When I was growing up, the word ‘cocktail’ didn’t have the allure that it has today. It conjured up images of lurid sugary concoctions bristling with sparklers and little paper umbrellas – holiday drinks. Even specialist bartenders would be more interested in pretending to be Tom Cruise in Cocktail than learning the basics of how to mix a good drink. Beware of a bar where the staff are having more fun than the customers.
It took me a long time to discover that cocktails should be simple. They are about quality, not quantity. Ingredients should be few – some of the greatest cocktails have only three components – and they should be of the best quality you can find. You don’t need a lot of elaborate equipment or obscure bottles, and you don’t need to know how to juggle. But nor is it simply a matter of throwing things together, thinking you’re being creative. Cocktail making is as much a science as an art. Relying as it does on exact measurements, ratios and temperatures, it bears more resemblance to baking than ordinary cooking.
The cocktails I’ve picked are a nice mix of the simple (the Americano), the elaborate, (the Mai Tai), and a modern classic, the Bramble (but you need to hurry – blackberries are almost over). None of these drinks requires special techniques or hard-to-find ingredients, but it’s worth following the recipe as exactly as possible. Once you’ve mastered the basics, then you can get creative. And above all else, don’t stint on the ice.
This cocktail gets the James Bond seal of approval. It crops up in Ian Fleming’s short story ‘From a View to a Kill’, where Bond recommends drinking it in hot weather when one of his more usual drinks (like a Vodka Martini) would be too strong. The Americano was previously known as a Milano-Torino, after the homes of its two principal ingredients, Campari and Martini Rosso vermouth. It was originally served at the Milan bar belonging to Gaspare Campari, the creator of Campari. Campari was just one of many bitter herbal liqueurs, or amari, that were made in Italy at the time. With his genius for marketing, Gaspare’s son, Davide, turned his father’s creation into an international brand. The Milano-Torino proved so popular with American tourists who flocked to Italy in the 1920s that it became known as the Americano. It’s a great drink for when you really want a Negroni but have to do your tax return or bump off a Smersh agent in the afternoon.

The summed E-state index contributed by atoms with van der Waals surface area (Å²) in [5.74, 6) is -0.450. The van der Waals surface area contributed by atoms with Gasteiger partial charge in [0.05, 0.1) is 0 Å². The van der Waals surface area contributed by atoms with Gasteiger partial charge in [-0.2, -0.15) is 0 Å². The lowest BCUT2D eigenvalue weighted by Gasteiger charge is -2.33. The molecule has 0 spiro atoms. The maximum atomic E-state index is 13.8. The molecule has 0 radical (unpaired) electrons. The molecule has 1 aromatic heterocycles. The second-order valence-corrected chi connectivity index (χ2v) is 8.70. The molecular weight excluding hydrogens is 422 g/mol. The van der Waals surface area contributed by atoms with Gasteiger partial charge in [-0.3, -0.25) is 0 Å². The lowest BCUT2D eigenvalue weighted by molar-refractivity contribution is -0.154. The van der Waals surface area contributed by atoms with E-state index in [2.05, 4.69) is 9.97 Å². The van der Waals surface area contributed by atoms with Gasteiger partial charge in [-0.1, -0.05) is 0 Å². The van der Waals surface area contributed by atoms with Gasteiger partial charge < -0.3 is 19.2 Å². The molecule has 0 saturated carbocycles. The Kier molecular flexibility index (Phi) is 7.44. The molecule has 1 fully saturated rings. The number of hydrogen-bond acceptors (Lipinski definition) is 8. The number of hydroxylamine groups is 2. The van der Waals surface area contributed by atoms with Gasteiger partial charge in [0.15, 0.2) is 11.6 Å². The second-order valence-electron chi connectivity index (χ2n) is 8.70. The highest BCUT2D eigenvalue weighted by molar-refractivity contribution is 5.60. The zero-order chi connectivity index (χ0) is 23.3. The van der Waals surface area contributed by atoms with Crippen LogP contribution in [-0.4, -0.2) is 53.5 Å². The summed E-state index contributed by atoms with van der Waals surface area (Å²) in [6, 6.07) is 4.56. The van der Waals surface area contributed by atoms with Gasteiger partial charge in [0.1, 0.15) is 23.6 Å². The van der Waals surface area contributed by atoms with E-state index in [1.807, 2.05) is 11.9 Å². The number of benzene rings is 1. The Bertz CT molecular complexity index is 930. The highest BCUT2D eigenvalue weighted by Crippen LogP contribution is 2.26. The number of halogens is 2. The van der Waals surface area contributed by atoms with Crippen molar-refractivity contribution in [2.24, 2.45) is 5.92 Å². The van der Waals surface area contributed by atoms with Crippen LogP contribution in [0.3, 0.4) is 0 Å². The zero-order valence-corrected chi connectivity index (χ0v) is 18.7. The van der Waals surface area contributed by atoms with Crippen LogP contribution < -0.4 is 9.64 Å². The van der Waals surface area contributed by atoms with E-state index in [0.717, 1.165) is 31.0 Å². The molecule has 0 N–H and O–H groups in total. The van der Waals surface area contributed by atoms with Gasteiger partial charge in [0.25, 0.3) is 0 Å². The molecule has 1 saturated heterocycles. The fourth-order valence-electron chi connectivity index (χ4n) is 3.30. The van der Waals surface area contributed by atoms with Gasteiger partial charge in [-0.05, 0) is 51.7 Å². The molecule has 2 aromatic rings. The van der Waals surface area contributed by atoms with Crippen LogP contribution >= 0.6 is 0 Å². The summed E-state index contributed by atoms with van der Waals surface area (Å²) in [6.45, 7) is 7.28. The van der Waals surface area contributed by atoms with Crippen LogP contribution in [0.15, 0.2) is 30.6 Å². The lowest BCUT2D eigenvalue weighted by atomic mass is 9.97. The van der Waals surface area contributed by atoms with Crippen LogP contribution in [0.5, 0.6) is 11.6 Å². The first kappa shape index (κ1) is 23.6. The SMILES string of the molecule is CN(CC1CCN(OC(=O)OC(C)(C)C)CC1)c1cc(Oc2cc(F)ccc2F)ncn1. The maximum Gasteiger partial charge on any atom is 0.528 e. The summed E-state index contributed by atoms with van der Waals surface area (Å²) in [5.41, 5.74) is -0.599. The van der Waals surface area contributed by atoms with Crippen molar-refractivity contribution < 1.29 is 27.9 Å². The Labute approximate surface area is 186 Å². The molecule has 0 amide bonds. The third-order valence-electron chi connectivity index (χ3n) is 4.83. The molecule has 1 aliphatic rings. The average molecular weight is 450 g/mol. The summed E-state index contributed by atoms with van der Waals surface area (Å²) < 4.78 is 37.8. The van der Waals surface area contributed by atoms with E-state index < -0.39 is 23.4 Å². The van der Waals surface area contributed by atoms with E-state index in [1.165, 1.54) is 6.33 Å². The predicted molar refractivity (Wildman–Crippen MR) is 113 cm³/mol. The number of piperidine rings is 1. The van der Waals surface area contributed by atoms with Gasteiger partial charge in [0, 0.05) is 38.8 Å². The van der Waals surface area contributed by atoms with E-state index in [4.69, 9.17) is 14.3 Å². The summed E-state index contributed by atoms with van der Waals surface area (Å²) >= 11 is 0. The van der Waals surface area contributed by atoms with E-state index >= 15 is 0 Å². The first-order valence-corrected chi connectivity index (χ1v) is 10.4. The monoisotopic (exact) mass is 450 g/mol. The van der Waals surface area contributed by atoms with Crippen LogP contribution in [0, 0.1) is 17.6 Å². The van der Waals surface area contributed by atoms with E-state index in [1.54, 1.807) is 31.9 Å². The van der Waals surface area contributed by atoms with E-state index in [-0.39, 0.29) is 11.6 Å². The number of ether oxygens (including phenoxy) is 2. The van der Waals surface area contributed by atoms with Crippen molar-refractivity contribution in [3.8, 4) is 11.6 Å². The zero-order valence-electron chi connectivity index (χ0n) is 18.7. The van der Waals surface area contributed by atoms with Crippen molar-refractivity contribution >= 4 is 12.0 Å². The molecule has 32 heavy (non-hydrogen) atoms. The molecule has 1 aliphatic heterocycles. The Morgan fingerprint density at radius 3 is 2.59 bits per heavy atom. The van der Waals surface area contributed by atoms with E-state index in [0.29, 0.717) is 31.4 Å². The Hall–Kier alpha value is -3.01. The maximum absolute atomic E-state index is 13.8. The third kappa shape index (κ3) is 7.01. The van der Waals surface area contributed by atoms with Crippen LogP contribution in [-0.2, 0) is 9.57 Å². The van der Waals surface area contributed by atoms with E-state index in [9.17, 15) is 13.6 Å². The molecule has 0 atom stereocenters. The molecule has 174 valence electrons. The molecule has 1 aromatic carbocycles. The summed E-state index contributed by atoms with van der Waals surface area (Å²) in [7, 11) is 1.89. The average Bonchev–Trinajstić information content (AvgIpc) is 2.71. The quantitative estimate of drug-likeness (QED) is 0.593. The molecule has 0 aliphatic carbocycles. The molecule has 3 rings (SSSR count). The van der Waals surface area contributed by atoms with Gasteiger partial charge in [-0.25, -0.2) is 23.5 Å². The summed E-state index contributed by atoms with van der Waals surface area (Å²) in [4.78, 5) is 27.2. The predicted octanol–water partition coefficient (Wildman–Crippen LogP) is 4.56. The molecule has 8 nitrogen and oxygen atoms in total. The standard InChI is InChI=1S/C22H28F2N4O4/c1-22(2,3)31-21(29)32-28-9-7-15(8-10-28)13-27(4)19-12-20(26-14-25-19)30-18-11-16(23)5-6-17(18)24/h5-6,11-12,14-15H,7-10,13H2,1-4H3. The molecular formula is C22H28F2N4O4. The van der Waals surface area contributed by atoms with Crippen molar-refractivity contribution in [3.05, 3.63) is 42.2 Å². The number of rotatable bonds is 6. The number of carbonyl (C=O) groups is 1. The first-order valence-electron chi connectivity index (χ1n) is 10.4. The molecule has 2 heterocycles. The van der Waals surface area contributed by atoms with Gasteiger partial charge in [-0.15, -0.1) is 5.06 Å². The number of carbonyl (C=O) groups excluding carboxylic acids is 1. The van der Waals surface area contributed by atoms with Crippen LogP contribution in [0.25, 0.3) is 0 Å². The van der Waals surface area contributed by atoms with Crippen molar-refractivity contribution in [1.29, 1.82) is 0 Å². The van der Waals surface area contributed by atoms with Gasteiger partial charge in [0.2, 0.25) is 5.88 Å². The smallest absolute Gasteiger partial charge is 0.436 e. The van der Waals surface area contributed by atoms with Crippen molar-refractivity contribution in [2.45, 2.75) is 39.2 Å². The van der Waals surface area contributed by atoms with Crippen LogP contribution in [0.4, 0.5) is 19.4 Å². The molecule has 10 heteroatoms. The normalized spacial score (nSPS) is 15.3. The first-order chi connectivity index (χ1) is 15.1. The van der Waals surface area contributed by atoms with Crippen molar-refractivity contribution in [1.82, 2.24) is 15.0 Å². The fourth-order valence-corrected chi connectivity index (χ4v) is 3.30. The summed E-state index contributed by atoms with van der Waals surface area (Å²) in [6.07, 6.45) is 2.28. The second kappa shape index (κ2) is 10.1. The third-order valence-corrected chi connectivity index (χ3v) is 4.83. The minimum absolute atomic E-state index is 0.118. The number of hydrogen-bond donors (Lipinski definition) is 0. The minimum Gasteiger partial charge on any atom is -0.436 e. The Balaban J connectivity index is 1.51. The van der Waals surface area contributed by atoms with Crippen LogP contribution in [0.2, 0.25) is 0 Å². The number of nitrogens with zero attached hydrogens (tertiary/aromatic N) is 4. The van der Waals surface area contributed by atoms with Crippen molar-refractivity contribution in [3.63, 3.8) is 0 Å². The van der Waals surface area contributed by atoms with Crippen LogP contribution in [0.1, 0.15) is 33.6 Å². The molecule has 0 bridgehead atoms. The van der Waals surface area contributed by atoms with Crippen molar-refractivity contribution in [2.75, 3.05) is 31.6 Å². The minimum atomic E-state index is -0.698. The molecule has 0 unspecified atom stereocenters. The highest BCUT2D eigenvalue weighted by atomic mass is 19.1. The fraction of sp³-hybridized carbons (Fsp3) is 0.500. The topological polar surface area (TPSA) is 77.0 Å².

- ICE CUBES
- 1 MEASURE CAMPARI
- 1 MEASURE SWEET VERMOUTH
- SODA WATER, TO TOP UP
- ORANGE SLICE, TO GARNISH
Fill a highball glass with cubed ice, add the Campari and sweet vermouth, stir and top with soda water. Garnish with an orange slice.
The Mai Tai was invented by Trader Vic, aka Victor Jules Bergeron Jr, at the very first Trader Vic restaurant in Oakland, California, which opened in 1934. The cocktail followed ten years later and, according to Vic, the name comes from a Tahitian word for ‘out of this world’. The original recipe calls for a Jamaican rum called J. Wray & Nephew 17-year-old. The problem is that this rum is no longer made. In 2007, an original bottle sold at auction for £26,000 (about $33,500)! Let’s hope the purchaser immediately tried to make an authentic Mai Tai with it. The great challenge for tiki aficionados is to try to recreate the taste of this legendary rum – which, of course, none of them has ever tasted. In 2017 French-owned rum house Plantation produced a limited-edition bottling called The Collector, made from old rums from Jamaica’s Long Pond Distillery and blended to taste like J. Wray & Nephew’s legendary 17-year-old. Only 999 bottles were filled and they’re almost as hard to get hold of as the original. So for this recipe, we’ve called for a golden rum and a little Navy to give flavour, but using top-quality Jamaican stuff from Plantation or Appleton Estate will make your Mai Tai truly taste out of this world.
- ICE CUBES
- CRUSHED ICE
- 2 MEASURES GOLDEN RUM
- ½ MEASURE ORANGE CURAÇAO
- ½ MEASURE ORGEAT SYRUP
- 2 TABLESPOONS FRESH LIME JUICE
- 2 TEASPOONS WOOD’S NAVY RUM
- LIME SPIRAL AND MINT SPRIG, TO GARNISH
Half-fill a cocktail shaker with ice cubes and put some crushed ice into a rocks glass. Add the golden rum, curaçao, orgeat syrup and lime juice to the shaker and shake until a frost forms on the outside. Strain over the ice in the glass. Float the Navy Rum on top (see page 94). Garnish with a lime spiral and a mint sprig.
Fill an old-fashioned glass with cubed ice, and add all the ingredients. Stir for 10 seconds, then garnish with a orange twist.
Dick Bradsell was bartender to the stars in 1980s and ’90s London. He worked at joints like the Atlantic Bar, Zanzibar and Soho Brasserie. Bradsell pioneered a return to cocktails made from scratch with fresh ingredients when everyone else was making violently coloured concoctions with syrups. Bradsell put London on the cocktail map. Sadly, he died in 2016, aged just 56, but he left behind an incredible legacy, and at least two stone-cold classic inventions: the Espresso Martini and the Bramble. The Bramble was inspired by Bradsell’s childhood summers spent hunting for blackberries. It’s very simple to make. The only difficulty is that you must use crushed ice. In place of blackberry liqueur you could use Chambord (raspberry), crème de cassis (blackcurrant) or even, according to the man himself, Ribena.
- CRUSHED ICE
- 2 MEASURES GIN
- 1 MEASURE FRESH LEMON JUICE
- ½ MEASURE SUGAR SYRUP
- ½ MEASURE CRÈME DE MÛRE (BLACKBERRY LIQUEUR)
- BLACKBERRY AND LEMON WEDGE, TO GARNISH
Fill an old-fashioned glass with crushed ice, packing it in tightly. Add the gin, lemon juice and sugar syrup and stir. Slowly drizzle the crème de mûre on top, so that it ‘bleeds’ down into the drink. Top with more crushed ice and garnish with a blackberry and a lemon wedge.